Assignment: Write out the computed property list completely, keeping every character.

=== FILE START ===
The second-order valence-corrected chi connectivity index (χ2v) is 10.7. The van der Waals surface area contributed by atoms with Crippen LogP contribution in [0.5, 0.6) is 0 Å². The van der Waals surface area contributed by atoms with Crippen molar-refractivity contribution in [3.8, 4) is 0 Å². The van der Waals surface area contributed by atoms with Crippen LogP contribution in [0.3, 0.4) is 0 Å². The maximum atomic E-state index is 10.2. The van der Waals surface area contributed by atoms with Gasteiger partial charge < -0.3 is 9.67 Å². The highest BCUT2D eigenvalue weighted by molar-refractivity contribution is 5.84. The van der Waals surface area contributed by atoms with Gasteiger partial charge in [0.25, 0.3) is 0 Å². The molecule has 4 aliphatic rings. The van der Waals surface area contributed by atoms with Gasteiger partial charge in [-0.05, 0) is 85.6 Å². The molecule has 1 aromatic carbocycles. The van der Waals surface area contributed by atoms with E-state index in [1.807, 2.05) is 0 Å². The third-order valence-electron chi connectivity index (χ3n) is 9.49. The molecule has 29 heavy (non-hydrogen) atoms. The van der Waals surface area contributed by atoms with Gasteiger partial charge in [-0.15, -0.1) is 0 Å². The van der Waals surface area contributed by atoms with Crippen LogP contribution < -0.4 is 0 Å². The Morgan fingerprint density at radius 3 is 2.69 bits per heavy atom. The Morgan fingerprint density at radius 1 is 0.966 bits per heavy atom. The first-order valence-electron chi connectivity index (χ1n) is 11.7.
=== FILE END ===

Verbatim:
The second-order valence-corrected chi connectivity index (χ2v) is 10.7. The van der Waals surface area contributed by atoms with Crippen LogP contribution in [0.5, 0.6) is 0 Å². The van der Waals surface area contributed by atoms with Crippen molar-refractivity contribution in [3.8, 4) is 0 Å². The van der Waals surface area contributed by atoms with Crippen LogP contribution in [0.3, 0.4) is 0 Å². The maximum atomic E-state index is 10.2. The van der Waals surface area contributed by atoms with Gasteiger partial charge < -0.3 is 9.67 Å². The highest BCUT2D eigenvalue weighted by molar-refractivity contribution is 5.84. The van der Waals surface area contributed by atoms with Gasteiger partial charge in [0.25, 0.3) is 0 Å². The molecule has 4 aliphatic rings. The van der Waals surface area contributed by atoms with Gasteiger partial charge in [-0.05, 0) is 85.6 Å². The molecule has 1 aromatic carbocycles. The van der Waals surface area contributed by atoms with E-state index in [1.807, 2.05) is 0 Å². The third-order valence-electron chi connectivity index (χ3n) is 9.49. The molecule has 29 heavy (non-hydrogen) atoms. The van der Waals surface area contributed by atoms with Gasteiger partial charge in [-0.15, -0.1) is 0 Å². The van der Waals surface area contributed by atoms with Crippen LogP contribution < -0.4 is 0 Å². The Morgan fingerprint density at radius 3 is 2.69 bits per heavy atom. The Morgan fingerprint density at radius 1 is 0.966 bits per heavy atom. The first-order valence-electron chi connectivity index (χ1n) is 11.7.